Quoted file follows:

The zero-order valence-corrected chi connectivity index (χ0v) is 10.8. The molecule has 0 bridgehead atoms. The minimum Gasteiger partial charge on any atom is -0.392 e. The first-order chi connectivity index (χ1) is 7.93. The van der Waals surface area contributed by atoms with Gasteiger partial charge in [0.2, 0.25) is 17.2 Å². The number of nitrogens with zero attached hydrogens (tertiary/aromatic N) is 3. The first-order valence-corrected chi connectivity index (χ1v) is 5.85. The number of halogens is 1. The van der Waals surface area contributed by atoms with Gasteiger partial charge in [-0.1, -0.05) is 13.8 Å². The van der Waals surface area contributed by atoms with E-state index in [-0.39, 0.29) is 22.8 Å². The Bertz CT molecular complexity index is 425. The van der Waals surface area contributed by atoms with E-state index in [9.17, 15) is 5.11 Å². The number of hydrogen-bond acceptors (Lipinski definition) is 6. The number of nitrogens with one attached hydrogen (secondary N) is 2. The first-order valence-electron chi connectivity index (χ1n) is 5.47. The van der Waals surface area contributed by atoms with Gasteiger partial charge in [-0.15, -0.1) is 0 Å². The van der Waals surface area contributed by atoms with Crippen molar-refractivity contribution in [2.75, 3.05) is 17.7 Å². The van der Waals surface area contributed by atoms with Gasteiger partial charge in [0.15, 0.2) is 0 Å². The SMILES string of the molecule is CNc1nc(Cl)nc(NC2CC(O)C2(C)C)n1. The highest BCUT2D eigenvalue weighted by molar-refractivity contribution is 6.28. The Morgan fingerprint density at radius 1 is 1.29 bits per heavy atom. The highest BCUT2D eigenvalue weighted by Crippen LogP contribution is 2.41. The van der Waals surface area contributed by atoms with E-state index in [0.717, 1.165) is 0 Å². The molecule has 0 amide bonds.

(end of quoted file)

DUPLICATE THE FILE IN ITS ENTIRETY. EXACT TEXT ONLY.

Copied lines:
The zero-order valence-corrected chi connectivity index (χ0v) is 10.8. The molecule has 0 bridgehead atoms. The minimum Gasteiger partial charge on any atom is -0.392 e. The first-order chi connectivity index (χ1) is 7.93. The van der Waals surface area contributed by atoms with Gasteiger partial charge in [0.2, 0.25) is 17.2 Å². The number of nitrogens with zero attached hydrogens (tertiary/aromatic N) is 3. The first-order valence-corrected chi connectivity index (χ1v) is 5.85. The number of halogens is 1. The van der Waals surface area contributed by atoms with Gasteiger partial charge in [-0.1, -0.05) is 13.8 Å². The van der Waals surface area contributed by atoms with E-state index in [-0.39, 0.29) is 22.8 Å². The Bertz CT molecular complexity index is 425. The van der Waals surface area contributed by atoms with E-state index in [9.17, 15) is 5.11 Å². The number of hydrogen-bond acceptors (Lipinski definition) is 6. The number of nitrogens with one attached hydrogen (secondary N) is 2. The first-order valence-electron chi connectivity index (χ1n) is 5.47. The van der Waals surface area contributed by atoms with Gasteiger partial charge in [-0.15, -0.1) is 0 Å². The van der Waals surface area contributed by atoms with Crippen molar-refractivity contribution in [2.75, 3.05) is 17.7 Å². The van der Waals surface area contributed by atoms with Gasteiger partial charge in [0.15, 0.2) is 0 Å². The SMILES string of the molecule is CNc1nc(Cl)nc(NC2CC(O)C2(C)C)n1. The highest BCUT2D eigenvalue weighted by molar-refractivity contribution is 6.28. The Morgan fingerprint density at radius 1 is 1.29 bits per heavy atom. The highest BCUT2D eigenvalue weighted by Crippen LogP contribution is 2.41. The van der Waals surface area contributed by atoms with E-state index in [0.717, 1.165) is 0 Å². The molecule has 0 amide bonds.